I’m sorry, Robert, but you’re flat wrong. Donald Trump is a spiteful charlatan who embodies nearly everything risible and despicable about 21st-century America in the eyes of a solid majority in every other developed nation in the world. Hillary Clinton is a courageous, hard-working, lifelong public servant who has been on the receiving end of over 25 years and tens of billions of dollars of the most powerful hate machine in the post-Cold-War era. That doesn’t make him inhuman or her flawless; in fact, he has some legitimate backers and a number of magnanimous gestures in his past, and she’s got some disappointing lapses and blind spots and entangling alliances with an assortment of minor devils occupying the circles that wield money and power in this frustrating, distressing, ill-assorted world. But there is not just a difference in degree, there is a difference of kind. And it reflects a difference of kind in America’s two major political parties and the financial/geopolitical consortia that fund them and supply their ground troops.
Clinton may be no heroic angel and no font of charisma, but she’s not the lesser of two evils. She’s good, she’s tougher than rawhide, and she’s determined not to let America — the America that actually exists, not some atavistic Wonder Bread fantasyland — go to the dogs on her watch. She’s going to be the next President of the United States, and in ten years even the people who despise her today are going to look back and shudder with gratitude to her at the bullet she is choosing to take, standing between us and the rogue wave of cynical, self-interested nihilism masquerading as patriotic bluster.
You’re also flat wrong about how the U. S. government — even the Federal government considered in isolation — functions, either on paper or in recent decades of practice. Congress is primarily in the business of ratifying international treaties, establishing priorities and standards of review for Federal spending, and codifying law in the fairly limited areas assigned to it under the Constitution and its amendments. The emphasis here is on “codifying”, because in fact most law is judicially created — or more accurately, judicially discovered, in a conscious attempt to reconcile timeless principles of equity with changes in prevailing practice in private commerce and civil society. This does not reflect some kind of power grab by activist judges gone wild; it is how the common-law system that the US inherited from the UK actually works, and has for close to ten centuries.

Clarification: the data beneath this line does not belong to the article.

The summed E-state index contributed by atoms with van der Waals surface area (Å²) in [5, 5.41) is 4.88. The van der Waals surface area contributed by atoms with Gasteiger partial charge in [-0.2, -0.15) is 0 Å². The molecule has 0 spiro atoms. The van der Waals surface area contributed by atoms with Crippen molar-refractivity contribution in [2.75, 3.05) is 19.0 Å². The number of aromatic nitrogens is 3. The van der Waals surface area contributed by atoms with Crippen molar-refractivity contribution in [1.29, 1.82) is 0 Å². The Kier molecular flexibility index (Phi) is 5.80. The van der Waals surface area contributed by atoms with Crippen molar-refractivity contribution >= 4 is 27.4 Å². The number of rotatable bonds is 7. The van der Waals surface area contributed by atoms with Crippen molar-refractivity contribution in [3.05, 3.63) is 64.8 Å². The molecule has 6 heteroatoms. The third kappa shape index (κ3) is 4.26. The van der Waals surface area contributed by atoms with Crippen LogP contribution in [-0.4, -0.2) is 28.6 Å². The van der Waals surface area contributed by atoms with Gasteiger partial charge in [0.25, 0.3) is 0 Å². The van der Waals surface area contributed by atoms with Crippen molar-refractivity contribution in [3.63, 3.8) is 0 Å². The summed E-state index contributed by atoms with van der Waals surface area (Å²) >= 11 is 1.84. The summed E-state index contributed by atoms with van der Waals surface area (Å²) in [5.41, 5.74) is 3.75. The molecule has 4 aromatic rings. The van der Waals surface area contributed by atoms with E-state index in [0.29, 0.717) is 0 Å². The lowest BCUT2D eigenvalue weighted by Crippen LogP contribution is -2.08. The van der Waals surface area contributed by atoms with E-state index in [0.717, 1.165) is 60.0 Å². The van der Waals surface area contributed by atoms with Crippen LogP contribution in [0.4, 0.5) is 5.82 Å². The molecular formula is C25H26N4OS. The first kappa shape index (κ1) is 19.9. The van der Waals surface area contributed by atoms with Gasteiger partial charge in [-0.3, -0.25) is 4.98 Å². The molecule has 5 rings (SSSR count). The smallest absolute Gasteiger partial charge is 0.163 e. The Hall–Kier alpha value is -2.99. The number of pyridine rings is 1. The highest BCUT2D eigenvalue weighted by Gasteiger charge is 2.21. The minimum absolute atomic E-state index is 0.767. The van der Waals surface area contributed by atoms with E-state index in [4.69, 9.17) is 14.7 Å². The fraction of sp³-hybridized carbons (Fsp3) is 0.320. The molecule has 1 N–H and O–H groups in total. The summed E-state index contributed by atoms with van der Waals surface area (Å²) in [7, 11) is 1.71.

Congress can sometimes speed up the process of discovering law or slow it down, and on rare occasions throws a spanner directly into the works. And the executive branch — both the political segment and what’s left of the career non-partisan staff — can botch or corrupt the execution of the law as discovered. But where they hold real and frightening power is in their ability to ignore the recommendations of the legal profession and install unfit judges. Some of that happened under the Reagan presidency, but the Congress we had then wasn’t entirely asleep at the wheel. (I deeply disagreed with the late Antonin Scalia’s politics and philosophy, but you couldn’t call him unfit. The same could not be said for Robert Bork.) The consequences of eight, or even four, years of Trump appointees, on top of the Bush/Bush crop — especially at the Circuit Court level, where most Federal law is made — would be appalling.